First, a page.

Part 2: Top grade now goes to the C's   

Updated: November 14, 2007, 1:11 PM ET

  • Email
  • Print
  • Share

If you missed Part 1 of the retroactive Eastern Conference preview, click here. Here's a look at the revamped list of playoff teams:

Preseason prediction: 43 wins (fourth)
Revised prediction: 40 wins

Shaquille O'Neal

Doug Benc/Getty Images

A trade that would send Shaq back to the Lakers? That would make entirely too much sense.

Poor Shaq. In the past few months, he suffered an ugly and unexpected split with his wife, Shaunie. Then Dwyane Wade's return got pushed back a few weeks. Then his team traded for Mark Blount and Ricky Davis, two guys who could lower your white blood cell count just by staring at you long enough. Then Detroit chose to single him on opening night with Rasheed Wallace -- like he was Joel Przybilla or something -- and even worse, he couldn't make them pay for it. Then he had to endure a week of "Shaq's washed up!" stories, like this idea came out of nowhere or something (didn't anyone see the Bulls series last year?). Come on, he's 36 years old. He has been in the league for 16 seasons. You were really expecting a 25-12 every night from Shaq at this point?

Of course, only one thing could ignite Shaq's career at this point: The Lakers appeasing Kobe by making a panic offer for Shaq (Andrew Bynum, Vlad Radmanovic and Kwame Brown's expiring contract), followed by Shaq and Kobe joining forces again on a suddenly intriguing Lakers team.

Now that would be a riveting sports story. In all seriousness, which team wouldn't make that trade? If you were the Lakers, why wouldn't you roll the dice with a Shaq-Kobe reunion that would become the dominant L.A. sports story over trading Kobe for 60 cents on the dollar and starting over? And wouldn't Miami jump at the chance to crawl out from under Shaq's contract when Alonzo Mourning and Mark Blount are waiting to take his place? Hmmmmmmm. Unfortunately, Wade's imminent return means Miami will stand pat, climb back into the playoff race and eventually lose in the first or second round after Davis goes 3-for-23 in a deciding game.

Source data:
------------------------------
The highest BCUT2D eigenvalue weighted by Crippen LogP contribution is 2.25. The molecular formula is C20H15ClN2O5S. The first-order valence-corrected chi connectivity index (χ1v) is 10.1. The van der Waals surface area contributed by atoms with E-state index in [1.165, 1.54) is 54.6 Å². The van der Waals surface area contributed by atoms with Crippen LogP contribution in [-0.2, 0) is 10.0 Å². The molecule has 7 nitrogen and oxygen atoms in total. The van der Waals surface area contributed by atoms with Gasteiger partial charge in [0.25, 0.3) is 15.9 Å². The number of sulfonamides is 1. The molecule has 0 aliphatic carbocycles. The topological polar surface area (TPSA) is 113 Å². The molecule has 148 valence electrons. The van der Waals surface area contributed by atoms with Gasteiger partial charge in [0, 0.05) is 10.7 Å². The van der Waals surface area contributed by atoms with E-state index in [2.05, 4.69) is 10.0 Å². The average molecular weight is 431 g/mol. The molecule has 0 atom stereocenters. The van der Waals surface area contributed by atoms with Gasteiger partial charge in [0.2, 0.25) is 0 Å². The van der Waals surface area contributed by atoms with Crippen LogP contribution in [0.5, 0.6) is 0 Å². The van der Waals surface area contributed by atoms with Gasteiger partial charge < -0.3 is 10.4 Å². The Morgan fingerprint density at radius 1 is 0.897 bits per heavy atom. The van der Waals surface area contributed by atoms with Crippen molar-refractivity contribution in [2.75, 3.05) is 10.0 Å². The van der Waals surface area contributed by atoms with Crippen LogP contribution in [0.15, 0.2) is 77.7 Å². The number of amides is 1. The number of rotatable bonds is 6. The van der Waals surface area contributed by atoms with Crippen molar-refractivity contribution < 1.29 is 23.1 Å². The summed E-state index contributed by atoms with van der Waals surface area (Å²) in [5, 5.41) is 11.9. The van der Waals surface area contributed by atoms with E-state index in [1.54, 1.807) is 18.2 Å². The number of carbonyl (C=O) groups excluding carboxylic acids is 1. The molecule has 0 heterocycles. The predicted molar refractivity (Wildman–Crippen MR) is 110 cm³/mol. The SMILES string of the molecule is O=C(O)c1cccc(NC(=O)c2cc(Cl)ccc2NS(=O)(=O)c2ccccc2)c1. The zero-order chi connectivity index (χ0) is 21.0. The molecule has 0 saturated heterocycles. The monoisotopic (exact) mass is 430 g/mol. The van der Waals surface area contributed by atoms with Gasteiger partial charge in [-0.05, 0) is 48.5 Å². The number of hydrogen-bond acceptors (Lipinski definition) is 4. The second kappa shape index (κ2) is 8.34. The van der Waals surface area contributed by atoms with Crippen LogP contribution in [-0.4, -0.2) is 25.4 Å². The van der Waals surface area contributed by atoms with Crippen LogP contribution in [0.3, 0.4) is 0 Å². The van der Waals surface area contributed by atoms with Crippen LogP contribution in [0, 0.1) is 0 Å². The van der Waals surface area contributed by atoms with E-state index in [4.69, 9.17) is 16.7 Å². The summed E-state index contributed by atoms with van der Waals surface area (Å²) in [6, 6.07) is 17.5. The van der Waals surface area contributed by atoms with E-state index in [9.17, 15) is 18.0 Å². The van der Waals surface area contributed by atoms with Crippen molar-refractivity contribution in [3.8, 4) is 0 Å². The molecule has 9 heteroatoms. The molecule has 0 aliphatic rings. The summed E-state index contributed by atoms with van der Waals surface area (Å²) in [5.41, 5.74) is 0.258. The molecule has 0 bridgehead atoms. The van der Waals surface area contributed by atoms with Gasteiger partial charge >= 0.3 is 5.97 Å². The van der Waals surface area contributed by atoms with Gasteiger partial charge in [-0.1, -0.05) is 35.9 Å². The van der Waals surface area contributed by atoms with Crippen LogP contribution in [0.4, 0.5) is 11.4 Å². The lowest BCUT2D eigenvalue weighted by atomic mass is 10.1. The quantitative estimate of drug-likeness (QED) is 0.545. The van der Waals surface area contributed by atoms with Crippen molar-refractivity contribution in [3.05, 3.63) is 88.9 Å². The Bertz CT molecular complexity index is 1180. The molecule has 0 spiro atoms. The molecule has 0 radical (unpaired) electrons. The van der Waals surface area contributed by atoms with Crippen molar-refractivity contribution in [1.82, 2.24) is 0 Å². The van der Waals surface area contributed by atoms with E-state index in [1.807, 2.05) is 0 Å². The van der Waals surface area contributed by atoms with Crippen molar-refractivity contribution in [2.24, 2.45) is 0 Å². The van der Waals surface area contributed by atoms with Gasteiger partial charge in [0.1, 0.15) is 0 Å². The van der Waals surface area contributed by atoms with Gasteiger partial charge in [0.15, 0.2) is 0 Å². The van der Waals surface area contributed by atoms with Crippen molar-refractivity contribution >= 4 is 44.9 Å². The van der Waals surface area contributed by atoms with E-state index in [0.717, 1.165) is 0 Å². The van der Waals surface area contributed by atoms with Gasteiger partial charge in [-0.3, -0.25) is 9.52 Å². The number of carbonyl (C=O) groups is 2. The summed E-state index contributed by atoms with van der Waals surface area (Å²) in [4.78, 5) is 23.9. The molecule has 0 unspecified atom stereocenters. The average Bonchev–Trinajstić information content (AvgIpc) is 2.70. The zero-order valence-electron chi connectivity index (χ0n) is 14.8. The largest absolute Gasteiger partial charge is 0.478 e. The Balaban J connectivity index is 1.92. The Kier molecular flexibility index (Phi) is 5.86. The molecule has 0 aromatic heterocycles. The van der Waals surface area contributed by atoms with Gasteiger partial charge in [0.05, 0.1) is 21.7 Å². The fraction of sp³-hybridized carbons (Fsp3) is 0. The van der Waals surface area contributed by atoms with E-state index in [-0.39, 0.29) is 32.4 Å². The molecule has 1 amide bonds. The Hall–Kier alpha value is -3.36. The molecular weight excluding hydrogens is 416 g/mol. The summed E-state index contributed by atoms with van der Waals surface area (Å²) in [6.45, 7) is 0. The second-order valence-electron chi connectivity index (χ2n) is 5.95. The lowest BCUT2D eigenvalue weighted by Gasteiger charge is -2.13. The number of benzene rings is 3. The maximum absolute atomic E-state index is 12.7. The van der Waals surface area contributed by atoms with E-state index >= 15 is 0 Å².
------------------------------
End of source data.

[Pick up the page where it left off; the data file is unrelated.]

Reason No. 12,357 why I love the NBA: The improbable Penny Hardaway comeback. Did you ever think Shaq and Penny would be reunited after Shaq unleashed that transcendent Corleone analogy where he compared Kobe to Sonny, Wade to Michael and Penny to Fredo? Now they're back! Water under the bridge! More importantly, where is Matt Nover during all of this? The Heat couldn't have signed him as a 15th man?

Preseason prediction: 45 wins (fifth)
Revised prediction: 41 wins

Vince Carter

AP Photo/Bill Kostroun

Surprise: He has a hefty contract, yet he seems sluggish and disinterested.

You're not going to believe this, but Vince Carter signed a mammoth contract extension last summer, looked sluggish and disinterested during the first few games, then suffered an ankle injury and looks like he's headed to the injured list. Who could have seen that coming? Oh, wait, everyone who follows the league. I forgot. Anyway, I don't know what to make of the Nets. They're getting a career year from Richard Jefferson, and Jason Kidd is still Jason Kidd, but Nenad Krstic looks shaky after knee surgery and nobody else on the roster is worth a damn except Sean Williams, the electric rookie who fell to the Nets because of some, um, character issues. Even if the Nets extract two quality years from Williams before he self-destructs (shades of Richard Dumas and the Suns), that's an unexpected boost from a monster shot-blocker/rebounder who gives them something they haven't had since Kenyon Martin left. To land someone that talented with the 19th pick is just crazy.